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Falling on a Branded Sword: How Brands are Posed to be the Perfect, Liable Party for Copyright Infringement Online

Published onJan 25, 2024
Falling on a Branded Sword: How Brands are Posed to be the Perfect, Liable Party for Copyright Infringement Online

 24 Wake Forest J. Bus. & Intell. Prop. L. 53.

Around a billion people visit social media sites daily, passively scrolling, viewing content, and posting. However, for a select group, the reactive masses are valuable audience members that could provide monetary gains beyond most of society’s wildest dreams. For example, two prominent, “Chinese live-streamers, Li Jiaqui and Viya,” in a single day sold “$3 billion worth of goods” on social media. Commonly referred to as “influencers,” these ordinary individuals use their relatability and effect over devoted social media followers to endorse and sell goods for companies, brands. The undeniable potential of social commerce and influencer advertisements has led the United States to spend around $232.7 billion on digital ads in 2022, and given influencer marketing an estimated market growth to an astounding $21.1 billion for 2023. However, as brands take advantage of the financial gains promised from online advertising, their entrance into the digital world may have thrusted them into the intricate debate over secondary liability for online copyright infringement.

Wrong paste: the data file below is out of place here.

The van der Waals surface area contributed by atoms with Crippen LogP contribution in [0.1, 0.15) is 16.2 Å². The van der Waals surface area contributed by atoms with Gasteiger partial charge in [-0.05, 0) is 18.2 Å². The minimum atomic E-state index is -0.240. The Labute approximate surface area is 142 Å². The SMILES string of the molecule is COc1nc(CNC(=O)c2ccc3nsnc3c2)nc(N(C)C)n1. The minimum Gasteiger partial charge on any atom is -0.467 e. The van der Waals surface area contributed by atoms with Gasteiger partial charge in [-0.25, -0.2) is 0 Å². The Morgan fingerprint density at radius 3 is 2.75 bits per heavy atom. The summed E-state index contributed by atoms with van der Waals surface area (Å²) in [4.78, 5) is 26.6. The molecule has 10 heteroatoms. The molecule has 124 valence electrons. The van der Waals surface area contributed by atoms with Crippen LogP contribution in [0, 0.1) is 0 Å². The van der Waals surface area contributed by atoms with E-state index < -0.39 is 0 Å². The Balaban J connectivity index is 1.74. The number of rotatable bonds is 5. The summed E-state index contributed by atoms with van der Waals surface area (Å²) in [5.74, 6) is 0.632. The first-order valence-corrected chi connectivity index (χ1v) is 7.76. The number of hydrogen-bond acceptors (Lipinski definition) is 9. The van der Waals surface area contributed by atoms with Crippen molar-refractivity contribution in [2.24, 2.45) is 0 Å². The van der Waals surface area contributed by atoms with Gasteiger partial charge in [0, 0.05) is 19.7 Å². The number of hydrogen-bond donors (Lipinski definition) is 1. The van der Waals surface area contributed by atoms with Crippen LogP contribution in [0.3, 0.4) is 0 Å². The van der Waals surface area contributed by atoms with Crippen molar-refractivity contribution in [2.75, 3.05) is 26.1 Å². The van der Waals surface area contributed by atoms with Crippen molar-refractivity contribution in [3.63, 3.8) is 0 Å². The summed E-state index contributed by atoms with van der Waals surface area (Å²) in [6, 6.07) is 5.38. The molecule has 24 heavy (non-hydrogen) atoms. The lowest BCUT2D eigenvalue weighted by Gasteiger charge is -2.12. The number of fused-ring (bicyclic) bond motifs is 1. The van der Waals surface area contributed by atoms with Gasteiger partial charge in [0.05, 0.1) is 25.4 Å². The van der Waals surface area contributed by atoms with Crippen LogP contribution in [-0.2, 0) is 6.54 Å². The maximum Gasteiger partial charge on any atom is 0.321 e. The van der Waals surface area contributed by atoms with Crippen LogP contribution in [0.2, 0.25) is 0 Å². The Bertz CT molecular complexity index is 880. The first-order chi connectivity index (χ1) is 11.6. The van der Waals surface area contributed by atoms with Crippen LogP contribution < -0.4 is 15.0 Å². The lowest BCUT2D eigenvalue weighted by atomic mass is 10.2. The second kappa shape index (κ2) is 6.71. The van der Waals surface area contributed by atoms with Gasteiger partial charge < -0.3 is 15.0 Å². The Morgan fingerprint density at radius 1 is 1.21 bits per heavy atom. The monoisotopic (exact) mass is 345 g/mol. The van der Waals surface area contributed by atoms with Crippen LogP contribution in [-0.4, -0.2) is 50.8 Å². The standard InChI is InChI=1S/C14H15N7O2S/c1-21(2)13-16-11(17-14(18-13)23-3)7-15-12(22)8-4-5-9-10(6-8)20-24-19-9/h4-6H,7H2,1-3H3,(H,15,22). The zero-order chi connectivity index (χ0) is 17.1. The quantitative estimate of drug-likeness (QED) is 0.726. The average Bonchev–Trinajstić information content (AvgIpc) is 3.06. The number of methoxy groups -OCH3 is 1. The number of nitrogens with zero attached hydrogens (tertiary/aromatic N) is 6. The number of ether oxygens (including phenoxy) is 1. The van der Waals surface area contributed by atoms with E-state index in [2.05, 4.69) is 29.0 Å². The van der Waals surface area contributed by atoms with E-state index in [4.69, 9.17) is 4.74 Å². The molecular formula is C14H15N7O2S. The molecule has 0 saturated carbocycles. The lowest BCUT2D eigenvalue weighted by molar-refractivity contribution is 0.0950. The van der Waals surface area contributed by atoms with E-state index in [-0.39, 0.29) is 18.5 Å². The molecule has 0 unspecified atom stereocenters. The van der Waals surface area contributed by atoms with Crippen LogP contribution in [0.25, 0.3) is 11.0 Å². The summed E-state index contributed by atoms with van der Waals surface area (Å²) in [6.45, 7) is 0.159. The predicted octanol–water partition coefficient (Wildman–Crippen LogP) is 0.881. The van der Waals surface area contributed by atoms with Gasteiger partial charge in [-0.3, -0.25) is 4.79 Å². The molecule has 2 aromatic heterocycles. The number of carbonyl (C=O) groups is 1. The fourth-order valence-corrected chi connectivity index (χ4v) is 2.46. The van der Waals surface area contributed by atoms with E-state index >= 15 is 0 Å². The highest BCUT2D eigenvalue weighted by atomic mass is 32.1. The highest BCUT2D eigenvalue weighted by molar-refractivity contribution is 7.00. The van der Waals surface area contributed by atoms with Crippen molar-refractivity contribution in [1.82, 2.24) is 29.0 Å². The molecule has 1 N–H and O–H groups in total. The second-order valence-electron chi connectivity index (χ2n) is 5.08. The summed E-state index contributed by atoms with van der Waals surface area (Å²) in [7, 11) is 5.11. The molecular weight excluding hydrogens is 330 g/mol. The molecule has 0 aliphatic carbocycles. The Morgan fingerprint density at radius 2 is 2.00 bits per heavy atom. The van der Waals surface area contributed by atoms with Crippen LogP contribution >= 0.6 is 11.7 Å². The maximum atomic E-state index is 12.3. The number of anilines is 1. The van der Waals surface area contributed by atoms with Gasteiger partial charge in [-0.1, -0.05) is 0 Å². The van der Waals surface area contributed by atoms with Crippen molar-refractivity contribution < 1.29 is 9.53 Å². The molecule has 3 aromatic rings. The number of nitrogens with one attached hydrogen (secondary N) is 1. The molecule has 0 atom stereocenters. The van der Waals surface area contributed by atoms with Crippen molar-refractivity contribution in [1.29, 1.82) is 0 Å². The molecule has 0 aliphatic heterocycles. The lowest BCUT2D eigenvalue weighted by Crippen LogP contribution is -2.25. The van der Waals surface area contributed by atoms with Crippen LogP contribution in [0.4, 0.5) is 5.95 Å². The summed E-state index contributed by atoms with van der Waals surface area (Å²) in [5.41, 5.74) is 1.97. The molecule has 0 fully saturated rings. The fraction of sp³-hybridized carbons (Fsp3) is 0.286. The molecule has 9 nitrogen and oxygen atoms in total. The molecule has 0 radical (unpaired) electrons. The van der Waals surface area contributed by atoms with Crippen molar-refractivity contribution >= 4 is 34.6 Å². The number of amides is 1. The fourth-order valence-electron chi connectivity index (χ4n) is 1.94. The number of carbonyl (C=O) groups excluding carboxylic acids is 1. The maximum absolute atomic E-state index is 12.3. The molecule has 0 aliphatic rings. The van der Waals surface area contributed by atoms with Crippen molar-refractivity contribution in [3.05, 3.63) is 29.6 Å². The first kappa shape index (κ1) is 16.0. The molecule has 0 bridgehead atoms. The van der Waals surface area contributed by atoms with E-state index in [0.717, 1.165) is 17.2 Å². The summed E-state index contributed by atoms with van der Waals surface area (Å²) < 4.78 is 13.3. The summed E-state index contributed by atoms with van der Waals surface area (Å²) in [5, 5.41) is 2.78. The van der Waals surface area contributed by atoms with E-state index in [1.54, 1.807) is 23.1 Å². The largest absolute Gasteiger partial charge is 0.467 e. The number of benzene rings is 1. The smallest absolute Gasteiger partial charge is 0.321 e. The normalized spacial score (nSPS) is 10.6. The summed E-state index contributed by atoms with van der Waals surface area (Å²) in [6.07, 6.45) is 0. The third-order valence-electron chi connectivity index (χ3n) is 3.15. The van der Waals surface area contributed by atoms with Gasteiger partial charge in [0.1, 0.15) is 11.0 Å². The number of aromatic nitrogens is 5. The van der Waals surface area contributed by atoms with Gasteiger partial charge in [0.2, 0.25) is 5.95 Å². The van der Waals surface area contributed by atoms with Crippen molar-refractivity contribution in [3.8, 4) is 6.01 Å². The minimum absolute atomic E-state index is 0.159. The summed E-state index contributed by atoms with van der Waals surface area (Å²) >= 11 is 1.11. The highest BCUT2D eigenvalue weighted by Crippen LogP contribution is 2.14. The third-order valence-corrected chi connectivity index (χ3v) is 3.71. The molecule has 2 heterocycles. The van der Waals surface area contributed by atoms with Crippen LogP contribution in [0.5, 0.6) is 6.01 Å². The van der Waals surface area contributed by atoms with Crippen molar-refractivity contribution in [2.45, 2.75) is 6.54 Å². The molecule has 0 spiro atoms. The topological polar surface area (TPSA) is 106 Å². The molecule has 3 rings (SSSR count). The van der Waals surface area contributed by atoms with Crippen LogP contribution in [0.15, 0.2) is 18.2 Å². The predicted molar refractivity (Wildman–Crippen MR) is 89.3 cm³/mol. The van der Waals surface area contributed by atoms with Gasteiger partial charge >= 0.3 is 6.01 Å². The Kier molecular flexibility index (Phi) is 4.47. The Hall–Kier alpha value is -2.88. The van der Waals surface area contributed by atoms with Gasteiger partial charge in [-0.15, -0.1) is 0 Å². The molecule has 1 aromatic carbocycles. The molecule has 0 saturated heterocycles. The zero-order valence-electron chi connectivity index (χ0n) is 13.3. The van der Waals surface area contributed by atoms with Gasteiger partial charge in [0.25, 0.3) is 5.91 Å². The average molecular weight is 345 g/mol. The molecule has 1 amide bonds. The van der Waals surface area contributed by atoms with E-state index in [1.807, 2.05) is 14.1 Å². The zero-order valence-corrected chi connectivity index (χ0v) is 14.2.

The internet, particularly social media sites, is a playground for copyright infringement, with millions of direct infringement occurring year after year on a single site. To fight against internet infringement, copyright owners sought to hold internet sites liable under the effective, precedential doctrines of secondary liability for copyright law. However, Congress enacted the Digital Millennium Copyright Act (DMCA) in 1998, granting “online service providers” (OSPs) powerful “safe harbors” from these common law doctrines. Since its enactment, the consequences of the DMCA on copyright infringement liability continues to be deliberated. However, in the 2022 cases, two unpublished decisions from the United States District Court for the Southern District of Florida may have changed the current legal landscape with its discussion on how brands use of influencers falls into the precedent of secondary liability for copyright law.

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